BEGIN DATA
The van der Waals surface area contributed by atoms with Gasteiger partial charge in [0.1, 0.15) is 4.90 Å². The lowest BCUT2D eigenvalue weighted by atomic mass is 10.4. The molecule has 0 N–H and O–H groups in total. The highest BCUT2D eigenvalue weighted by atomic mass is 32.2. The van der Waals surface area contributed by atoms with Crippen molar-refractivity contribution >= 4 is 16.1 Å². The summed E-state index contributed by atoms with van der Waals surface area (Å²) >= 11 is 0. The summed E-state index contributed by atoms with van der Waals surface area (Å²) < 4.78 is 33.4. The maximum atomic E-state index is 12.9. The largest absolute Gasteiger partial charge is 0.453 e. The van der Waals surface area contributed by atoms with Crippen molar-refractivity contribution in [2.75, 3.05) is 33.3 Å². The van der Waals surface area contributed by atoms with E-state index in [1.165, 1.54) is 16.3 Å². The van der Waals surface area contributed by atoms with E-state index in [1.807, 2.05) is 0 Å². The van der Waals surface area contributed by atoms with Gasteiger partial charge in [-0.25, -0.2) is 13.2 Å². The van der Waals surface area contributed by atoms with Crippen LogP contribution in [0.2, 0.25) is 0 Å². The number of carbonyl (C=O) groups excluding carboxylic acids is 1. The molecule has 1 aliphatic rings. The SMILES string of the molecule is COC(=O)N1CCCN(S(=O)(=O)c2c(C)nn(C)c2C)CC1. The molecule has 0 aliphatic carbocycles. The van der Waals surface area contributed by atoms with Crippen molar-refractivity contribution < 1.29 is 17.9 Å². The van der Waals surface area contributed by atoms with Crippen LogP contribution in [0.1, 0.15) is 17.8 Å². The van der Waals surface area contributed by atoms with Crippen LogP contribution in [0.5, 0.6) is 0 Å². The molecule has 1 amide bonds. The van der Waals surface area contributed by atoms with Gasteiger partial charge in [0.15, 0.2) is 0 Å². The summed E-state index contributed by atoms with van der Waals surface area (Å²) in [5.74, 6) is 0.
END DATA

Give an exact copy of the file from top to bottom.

The van der Waals surface area contributed by atoms with Gasteiger partial charge in [0.1, 0.15) is 4.90 Å². The lowest BCUT2D eigenvalue weighted by atomic mass is 10.4. The molecule has 0 N–H and O–H groups in total. The highest BCUT2D eigenvalue weighted by atomic mass is 32.2. The van der Waals surface area contributed by atoms with Crippen molar-refractivity contribution >= 4 is 16.1 Å². The summed E-state index contributed by atoms with van der Waals surface area (Å²) >= 11 is 0. The summed E-state index contributed by atoms with van der Waals surface area (Å²) < 4.78 is 33.4. The maximum atomic E-state index is 12.9. The largest absolute Gasteiger partial charge is 0.453 e. The van der Waals surface area contributed by atoms with Crippen molar-refractivity contribution in [2.75, 3.05) is 33.3 Å². The van der Waals surface area contributed by atoms with E-state index in [1.165, 1.54) is 16.3 Å². The van der Waals surface area contributed by atoms with E-state index in [1.807, 2.05) is 0 Å². The van der Waals surface area contributed by atoms with Gasteiger partial charge in [-0.25, -0.2) is 13.2 Å². The van der Waals surface area contributed by atoms with Crippen LogP contribution in [0.2, 0.25) is 0 Å². The number of carbonyl (C=O) groups excluding carboxylic acids is 1. The molecule has 1 aliphatic rings. The SMILES string of the molecule is COC(=O)N1CCCN(S(=O)(=O)c2c(C)nn(C)c2C)CC1. The molecule has 0 aliphatic carbocycles. The van der Waals surface area contributed by atoms with Crippen molar-refractivity contribution < 1.29 is 17.9 Å². The van der Waals surface area contributed by atoms with Crippen LogP contribution in [0.1, 0.15) is 17.8 Å². The van der Waals surface area contributed by atoms with Crippen LogP contribution in [0.5, 0.6) is 0 Å². The molecule has 1 amide bonds. The van der Waals surface area contributed by atoms with Gasteiger partial charge in [0.15, 0.2) is 0 Å². The summed E-state index contributed by atoms with van der Waals surface area (Å²) in [5.74, 6) is 0.